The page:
Antonio: Dream and Reality

23 June 2006 |permalink | email article

Antonio Villaraigosa didn’t declare his intention to gain control of the troubled Los Angeles Unified School District until April 17, 2005, well into his runoff campaign against incumbent James Hahn. He said the mayor should have “ultimate control and oversight over the district,” adding “what we have now is not working.”

The former Democratic Assembly Speaker’s bullish rhetoric softened recently when he began saying his proposed legislation was not about mayoral control but instead about public accountability.

That he stayed in Sacramento overnight this week and vowed not to leave until he got a deal suggests that in trying to emulate absolute mayoral control in New York and Chicago he badly miscalculated.

Only after tough negotiations with two powerful teachers unions that have long been longtime political allies was Villaraigosa able to reach a compromise and snatch partial victory, short of total control, from the jaws of defeat.

Instead of being responsible for schools, the mayor would share power with the superintendent, the school board and a council of smaller city mayors.

Under a bill, with many details still unclear, Villaraigosa would gain veto power over the selection of a superintendent. That official would get broader operational and contracting control, but the board would still set policy.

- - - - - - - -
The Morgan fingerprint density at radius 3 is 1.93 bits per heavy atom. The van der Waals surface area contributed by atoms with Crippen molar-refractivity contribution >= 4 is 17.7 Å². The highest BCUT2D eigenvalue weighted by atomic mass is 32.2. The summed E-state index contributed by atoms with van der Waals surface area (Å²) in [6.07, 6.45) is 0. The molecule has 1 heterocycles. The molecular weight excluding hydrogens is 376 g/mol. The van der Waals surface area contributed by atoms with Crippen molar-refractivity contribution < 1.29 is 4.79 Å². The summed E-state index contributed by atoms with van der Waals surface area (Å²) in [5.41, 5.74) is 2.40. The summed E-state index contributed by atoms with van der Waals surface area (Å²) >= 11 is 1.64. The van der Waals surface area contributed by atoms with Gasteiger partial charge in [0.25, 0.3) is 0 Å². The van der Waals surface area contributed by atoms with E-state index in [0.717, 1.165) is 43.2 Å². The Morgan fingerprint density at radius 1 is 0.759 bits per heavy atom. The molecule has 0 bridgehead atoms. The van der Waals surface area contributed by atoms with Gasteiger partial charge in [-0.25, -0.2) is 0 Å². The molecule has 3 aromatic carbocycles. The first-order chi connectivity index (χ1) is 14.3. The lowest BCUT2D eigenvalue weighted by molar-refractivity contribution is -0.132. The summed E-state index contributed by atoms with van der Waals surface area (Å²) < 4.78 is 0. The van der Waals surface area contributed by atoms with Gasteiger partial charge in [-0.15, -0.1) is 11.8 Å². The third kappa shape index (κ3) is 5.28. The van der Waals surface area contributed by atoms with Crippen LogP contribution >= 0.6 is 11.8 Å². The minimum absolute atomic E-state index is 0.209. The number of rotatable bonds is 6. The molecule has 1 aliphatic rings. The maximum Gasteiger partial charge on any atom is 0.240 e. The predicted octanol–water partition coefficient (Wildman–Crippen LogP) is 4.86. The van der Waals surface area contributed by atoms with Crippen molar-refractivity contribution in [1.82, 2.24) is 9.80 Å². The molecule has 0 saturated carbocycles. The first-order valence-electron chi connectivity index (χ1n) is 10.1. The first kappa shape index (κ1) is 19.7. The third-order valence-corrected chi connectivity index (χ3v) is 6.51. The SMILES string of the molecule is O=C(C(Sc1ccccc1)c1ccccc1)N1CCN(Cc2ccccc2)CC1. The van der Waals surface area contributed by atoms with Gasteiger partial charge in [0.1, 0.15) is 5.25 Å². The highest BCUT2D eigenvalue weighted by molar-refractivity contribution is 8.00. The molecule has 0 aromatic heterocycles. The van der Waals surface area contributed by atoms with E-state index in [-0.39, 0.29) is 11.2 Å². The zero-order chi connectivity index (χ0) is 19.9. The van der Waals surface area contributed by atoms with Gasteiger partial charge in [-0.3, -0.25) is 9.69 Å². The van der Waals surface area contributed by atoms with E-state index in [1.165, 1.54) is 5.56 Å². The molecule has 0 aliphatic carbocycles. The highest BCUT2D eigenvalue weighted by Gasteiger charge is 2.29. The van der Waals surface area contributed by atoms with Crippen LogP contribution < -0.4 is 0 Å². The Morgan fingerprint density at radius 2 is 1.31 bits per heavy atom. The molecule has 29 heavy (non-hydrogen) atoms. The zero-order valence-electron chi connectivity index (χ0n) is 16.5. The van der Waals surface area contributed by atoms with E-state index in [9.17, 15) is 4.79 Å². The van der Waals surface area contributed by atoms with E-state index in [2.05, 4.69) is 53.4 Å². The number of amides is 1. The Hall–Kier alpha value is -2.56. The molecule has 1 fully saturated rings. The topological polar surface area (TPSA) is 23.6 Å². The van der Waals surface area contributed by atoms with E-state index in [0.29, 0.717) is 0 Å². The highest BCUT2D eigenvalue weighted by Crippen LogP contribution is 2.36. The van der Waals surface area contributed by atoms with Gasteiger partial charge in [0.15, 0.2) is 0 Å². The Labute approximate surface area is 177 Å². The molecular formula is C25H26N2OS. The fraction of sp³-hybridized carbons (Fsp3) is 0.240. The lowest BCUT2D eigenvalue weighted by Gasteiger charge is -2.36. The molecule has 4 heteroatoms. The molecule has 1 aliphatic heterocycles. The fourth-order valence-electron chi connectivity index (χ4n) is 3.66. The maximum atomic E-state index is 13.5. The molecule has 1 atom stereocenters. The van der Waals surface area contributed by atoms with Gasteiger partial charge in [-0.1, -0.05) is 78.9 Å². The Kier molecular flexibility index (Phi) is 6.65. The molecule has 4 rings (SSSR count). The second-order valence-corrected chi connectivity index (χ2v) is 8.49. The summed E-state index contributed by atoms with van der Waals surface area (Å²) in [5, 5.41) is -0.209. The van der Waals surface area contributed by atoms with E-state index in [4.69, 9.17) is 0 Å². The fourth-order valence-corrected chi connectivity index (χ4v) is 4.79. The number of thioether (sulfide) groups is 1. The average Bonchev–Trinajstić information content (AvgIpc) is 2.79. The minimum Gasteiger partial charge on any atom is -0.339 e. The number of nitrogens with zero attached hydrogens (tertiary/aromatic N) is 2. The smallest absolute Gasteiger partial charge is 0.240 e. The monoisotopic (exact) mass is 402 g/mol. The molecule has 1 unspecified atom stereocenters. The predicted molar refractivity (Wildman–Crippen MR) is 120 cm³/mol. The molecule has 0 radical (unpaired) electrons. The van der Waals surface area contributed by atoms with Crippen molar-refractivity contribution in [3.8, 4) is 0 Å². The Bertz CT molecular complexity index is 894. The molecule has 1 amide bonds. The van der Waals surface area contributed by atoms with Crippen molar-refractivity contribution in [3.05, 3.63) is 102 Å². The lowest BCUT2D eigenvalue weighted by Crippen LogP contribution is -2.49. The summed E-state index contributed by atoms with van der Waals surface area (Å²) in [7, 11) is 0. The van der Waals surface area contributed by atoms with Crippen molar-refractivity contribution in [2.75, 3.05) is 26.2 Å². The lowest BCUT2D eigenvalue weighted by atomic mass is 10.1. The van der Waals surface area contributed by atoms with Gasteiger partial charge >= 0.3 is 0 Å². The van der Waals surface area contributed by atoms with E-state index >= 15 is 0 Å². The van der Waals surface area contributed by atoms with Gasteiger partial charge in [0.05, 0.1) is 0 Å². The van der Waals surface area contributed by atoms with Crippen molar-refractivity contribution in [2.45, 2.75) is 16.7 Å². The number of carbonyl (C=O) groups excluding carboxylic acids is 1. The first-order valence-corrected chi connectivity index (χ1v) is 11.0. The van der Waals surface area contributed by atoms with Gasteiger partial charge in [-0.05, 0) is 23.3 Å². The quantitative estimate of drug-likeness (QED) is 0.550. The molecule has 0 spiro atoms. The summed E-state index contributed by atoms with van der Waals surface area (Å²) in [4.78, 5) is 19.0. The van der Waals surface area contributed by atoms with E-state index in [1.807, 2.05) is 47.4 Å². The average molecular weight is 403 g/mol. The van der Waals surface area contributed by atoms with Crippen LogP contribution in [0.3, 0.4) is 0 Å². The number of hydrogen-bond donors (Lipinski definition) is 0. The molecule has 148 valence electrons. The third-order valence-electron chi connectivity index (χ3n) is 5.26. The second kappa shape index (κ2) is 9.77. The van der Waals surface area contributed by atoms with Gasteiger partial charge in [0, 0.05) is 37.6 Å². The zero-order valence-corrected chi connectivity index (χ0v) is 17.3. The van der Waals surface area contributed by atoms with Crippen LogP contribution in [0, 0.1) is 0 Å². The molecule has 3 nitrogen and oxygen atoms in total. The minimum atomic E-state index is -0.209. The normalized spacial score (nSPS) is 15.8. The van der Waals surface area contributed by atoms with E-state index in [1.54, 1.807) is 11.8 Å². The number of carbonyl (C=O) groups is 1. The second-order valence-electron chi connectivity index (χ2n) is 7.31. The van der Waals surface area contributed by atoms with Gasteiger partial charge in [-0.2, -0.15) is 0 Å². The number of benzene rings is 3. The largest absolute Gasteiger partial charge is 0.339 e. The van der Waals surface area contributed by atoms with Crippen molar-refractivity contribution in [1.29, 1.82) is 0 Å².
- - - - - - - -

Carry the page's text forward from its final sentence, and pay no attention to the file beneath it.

And the unions would get what they couldn’t get from recent contract negotiations: greater control by teachers over instructional methods.

But board members, kept in the dark about the mayor’s Wednesday compromise with the unions, were not amused. LAUSD’s top lawyer said he and other officials are discussing possible lawsuits.

“I didn’t run to be king of Los Angeles,” Villaraigosa said, downplaying his fast-tracked power grab. “I want to be mayor and a consensus builder.”

But the L.A. Times and Daily News editorial boards were harshly critical.

Discussing the mayor’s pledge to take over L.A. schools, the Times opined that “what he’s getting is something less dramatic – and less helpful.”

“But what he calls a grand compromise to bring greater accountability to the city’s schools is better described as an ill-advised plan that cedes too much to the teachers unions, offers too little to students and relies too much on the mayor’s talent for consensus.”

The Daily News said that the mayor cut a political deal but left critical questions unanswered. “First and foremost: Where’s the accountability?” 

The editorial also noted that with the governor and leader of both the state Senate and Assembly all aboard the deal, another concern is raised. “What’s needed is an open and lively public conversation about our schools and what’s best for the kids - not behind the scenes political manipulation.”

The popular Villaraigosa’s charisma and passion is not in dispute. Rather, after all the political theater, accountability remains the issue. On the eve of his first year in office, there is a concern among many supporters that he has spread himself too thin, made too many promises he cannot keep and appeared too anxious to put his future state and national political ambitions first.



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